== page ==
Saturday, September 30, 2006

The Un-Christian American Christian

So this post is just a gesture at a bunch of more interesting thoughts that one could have if one were less harried or smarter. But I'm throwing this out for what it's worth.

Left Behind Games, the people fixing to bring you video games about the world after the Rapture (based on the popular Left Behind books), insist that their video game is fundamentally (both basically and evangelically) Christian and teaches Christian values.

There's a lot to be said generally about the ways in which religions change over time without their practitioners admitting or even noticing the changes. There's a lot to be said in particular about the tragic and sometimes poisonous encounters between Christianity and market-driven modernity and about how "Christian-themed" video games designed to appeal also to non-Christian gamers are at once theologically ludicrous and entrepreneurially inevitable. And I might say something about that when what I have to say isn't glib. This is interesting but complicated stuff.

What I do want to say here is that I've always been fascinated by the way in which the fundamental break between Protestantism and Catholicism, at the level of doctrine at least, was over who had the right and duty to study God's word and monitor his or her relation to God. For Martin Luther and virtually every Protestant after him, that right and duty was the individual's, not the church hierarch's. The individual needed no intercessor and gatekeeper between him and his scripture, him and his God. So why is it that American fundamentalist Christians--who talk about the Good Book at every opportunity--don't seem to read it all that often?

Here's what I mean: Left Behind Games co-founder Troy Lyndon insists, "The game is designed to be a classic battle between good and evil." Left Behind Games President Jeffrey Frichner told Forbes that the game shows the choices people have to make when facing danger: "Do we just lay down and allow aggressors to kill us, or maim us or pillage us? I think most Americans would answer no. We defend ourselves. To remain faithful to the 'Left Behind' series, we couldn't make a game that didn't have that element in it."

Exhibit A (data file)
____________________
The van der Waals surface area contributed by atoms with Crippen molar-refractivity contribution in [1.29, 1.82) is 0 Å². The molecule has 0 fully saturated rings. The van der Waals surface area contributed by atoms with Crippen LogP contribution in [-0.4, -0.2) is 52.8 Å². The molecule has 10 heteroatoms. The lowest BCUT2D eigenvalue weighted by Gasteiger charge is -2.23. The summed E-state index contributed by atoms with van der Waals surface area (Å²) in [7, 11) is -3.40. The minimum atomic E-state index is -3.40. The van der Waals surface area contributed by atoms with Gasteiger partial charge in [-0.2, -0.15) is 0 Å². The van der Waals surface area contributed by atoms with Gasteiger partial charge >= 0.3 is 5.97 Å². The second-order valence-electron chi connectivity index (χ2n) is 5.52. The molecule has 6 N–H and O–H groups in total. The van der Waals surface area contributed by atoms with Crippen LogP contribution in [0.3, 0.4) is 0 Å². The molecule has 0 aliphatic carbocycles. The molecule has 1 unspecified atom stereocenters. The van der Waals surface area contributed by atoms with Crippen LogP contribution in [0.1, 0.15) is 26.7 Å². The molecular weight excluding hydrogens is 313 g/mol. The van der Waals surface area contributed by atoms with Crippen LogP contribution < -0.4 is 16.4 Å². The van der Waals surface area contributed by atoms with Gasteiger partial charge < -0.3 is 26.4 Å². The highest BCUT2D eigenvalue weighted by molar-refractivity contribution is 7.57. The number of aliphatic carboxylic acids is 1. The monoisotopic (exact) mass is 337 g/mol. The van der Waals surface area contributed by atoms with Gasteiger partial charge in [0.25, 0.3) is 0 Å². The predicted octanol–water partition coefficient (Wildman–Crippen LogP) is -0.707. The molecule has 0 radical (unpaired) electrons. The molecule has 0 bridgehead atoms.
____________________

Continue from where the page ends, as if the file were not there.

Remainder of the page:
There are intricate historical explanations for much of this, but I'm still fascinated that Frichner is basically substituting "American" for "Christian" and substituting the attitude of the US armed forces for the word of the Book. "Do we just lay down and allow aggressors to kill us, or main us or pillage us? I think most Americans would say no." True enough. But Frichner isn't pitching the game as "American." He's pitching it as "Christian." And so Christ's word's might be relevant here. The following are Matthew 5:38-40 and Luke 6:28-30:

Ye have heard that it hath been said, An eye for an eye, and a tooth for a tooth: But I say unto you, That ye resist not evil: but whosoever shall smite thee on thy right cheek, turn to him the other also. And if any man will sue thee at the law, and take away thy coat, let him have thy cloak also.


Bless them that curse you, and pray for them which despitefully use you. And unto him that smiteth thee on the one cheek offer also the other; and him that taketh away thy cloak forbid not to take thy coat also. Give to every man that asketh of thee; and of him that taketh away thy goods ask them not again.

I'd rather that everybody in this country (and in others) put being decent, fair, respectful, and compassionate above being from a given chunk of land. But I think it's fine to place being American above being Christian. Or vice-versa. I just wish people would stop pretending that they're the same thing.


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